In 1957, Mr. Stanley Field was determined to dispose of the Winter Home in Sarasota. He authorized Mr. John McCulley, a local realtor, to conduct negotiations for the disposal of the property. Mr. McCulley was instructed to offer the property for $175,000 “to any Club, which would use it for Club purposes.” This restriction is significant when it is pointed out that the property possessed market value far in excess of the amount stipulated if it had been made available for commercial sub-division. Mr. Field, however, adhered to his definite requirement that his house, garden, and acreage be offered intact “to a Club.” And the first offering was made to The Sarasota Yacht Club. The Sarasota Yacht Club did not accept the offer of the Field property.
Immediately, several Yacht Club members, who had been considering organizing a “family club” assembled a group of friends, who had expressed a similar interest and initiated active discussion of Stanley Field’s offer. A meeting of about 25 men was convened at the Old Plaza Restaurant early in June 1957 to discuss the formation of a new club and the purchase of the Field property. Supported by Messrs. John Rutledge, Russell Bray, and Ray Littrell, who later advanced the earnest money for the actual purchase of the property, sufficient evidence of interest was considered to have been shown to merit the summoning of an official Organization Meeting, and accordingly such a meeting was set for Thursday, June 13, 1957 at 7:30 p.m. in the M&M Cafeteria.
Approximately one hundred persons were in attendance at this Organization Meeting, which convened on Thursday, June 13, 1957 at 7:30 p.m. Mr. A. O. Anderson was elected Chairman of the meeting. Mr. Emmet Addy was elected Secretary of the meeting. Mr. Anderson and Mr. Addy reviewed the circumstances leading to the convening of this meeting, including a resume of the essential financial forecast:
|Cost of Field property||$175,000|
|Cost of remodeling program||$ 75,000|
|Funds on hand and “in the kitty”||$150,000|
|Funds to be made available by three banks in Sarasota “on a one-year mortgage loan”||$50,000 to $75,000|
After which, “It was felt the Club would be in a position to carry on...”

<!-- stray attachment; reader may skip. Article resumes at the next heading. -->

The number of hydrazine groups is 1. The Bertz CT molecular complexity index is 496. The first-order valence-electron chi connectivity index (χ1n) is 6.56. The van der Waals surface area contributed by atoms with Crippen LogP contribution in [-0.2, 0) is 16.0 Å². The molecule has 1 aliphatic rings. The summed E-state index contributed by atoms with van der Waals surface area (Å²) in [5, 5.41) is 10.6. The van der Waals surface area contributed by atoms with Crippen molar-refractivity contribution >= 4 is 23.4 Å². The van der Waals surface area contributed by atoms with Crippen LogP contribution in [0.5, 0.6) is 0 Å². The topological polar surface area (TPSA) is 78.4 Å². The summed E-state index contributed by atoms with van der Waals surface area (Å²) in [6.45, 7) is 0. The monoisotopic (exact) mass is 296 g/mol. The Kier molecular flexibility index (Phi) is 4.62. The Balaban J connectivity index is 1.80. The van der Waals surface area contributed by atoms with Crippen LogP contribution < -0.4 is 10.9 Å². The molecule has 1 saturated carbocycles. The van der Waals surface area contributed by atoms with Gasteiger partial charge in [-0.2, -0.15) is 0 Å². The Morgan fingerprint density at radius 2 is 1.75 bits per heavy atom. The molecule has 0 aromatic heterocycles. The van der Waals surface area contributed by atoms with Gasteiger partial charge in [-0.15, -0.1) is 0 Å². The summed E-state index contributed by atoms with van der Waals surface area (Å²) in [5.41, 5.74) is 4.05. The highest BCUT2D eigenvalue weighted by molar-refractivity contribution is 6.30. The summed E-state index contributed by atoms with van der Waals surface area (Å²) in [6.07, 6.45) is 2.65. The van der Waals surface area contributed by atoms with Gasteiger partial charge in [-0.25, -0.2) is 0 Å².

Following full discussion, it was decided the Board of Directors should consist of 15 members. The election of such Directors was declared to be in order and ballots were distributed to those present. From 23 nominees, the following 15 men were chosen for the terms indicated:
3-Year Term: Addy, Anderson, Sears, Walpole, Watson
2-Year Term: Hersey, Williams, Dort, Brown, Rutledge
1-Year Term: Bray, Littrell, Rice, Palmer, Wiener
The next order of business was declared to be the selection of a name for the Club. A show of hands revealed those desiring "Field Club" far outnumbered those desiring other names, and it was therefore the sense of the meeting that the Charter be taken out in the name of the "Field Club." If so desired, for various reasons, the name "Field Country Club" could be used temporarily.
At the first Directors' Meeting, held July 1, 1957, the following Officers were elected to serve as the first slate of The Field Club
|Vice President:||T.T. Watson|
|Secretary:||Charles R. Walpole (Res 7/11/57 succeeded by F.W. Rice 7/11/57)|
Thereafter, progress was swift and sure at the new club.
At the Directors’ Meeting held July 11, 1957, it was reported that all arrangements had been made for completing the purchase of the Stanley Field property and that the closing had been set for July 15, 1957. Committee Chairmen were appointed and a Membership Drive was approved.
At the Directors’ Meeting held July 22, 1957, it was reported that the purchase of the Field property had been consummated on July 16, 1957. The Building Committee reported the hiring of Messrs. Ralph and William Zimmerman, Architects. The architects’ comprehensive plan for revamping the “campus and house” was “wholeheartedly approved.” A resolution was passed authorizing the architects to apply for a building permit “as soon as possible.” The Membership Chairman reported that the membership stood at 166.
Thus was The Field Club organized, housed, and financed. Its affairs, as Mr. Stanley Field would have said, were “in order.”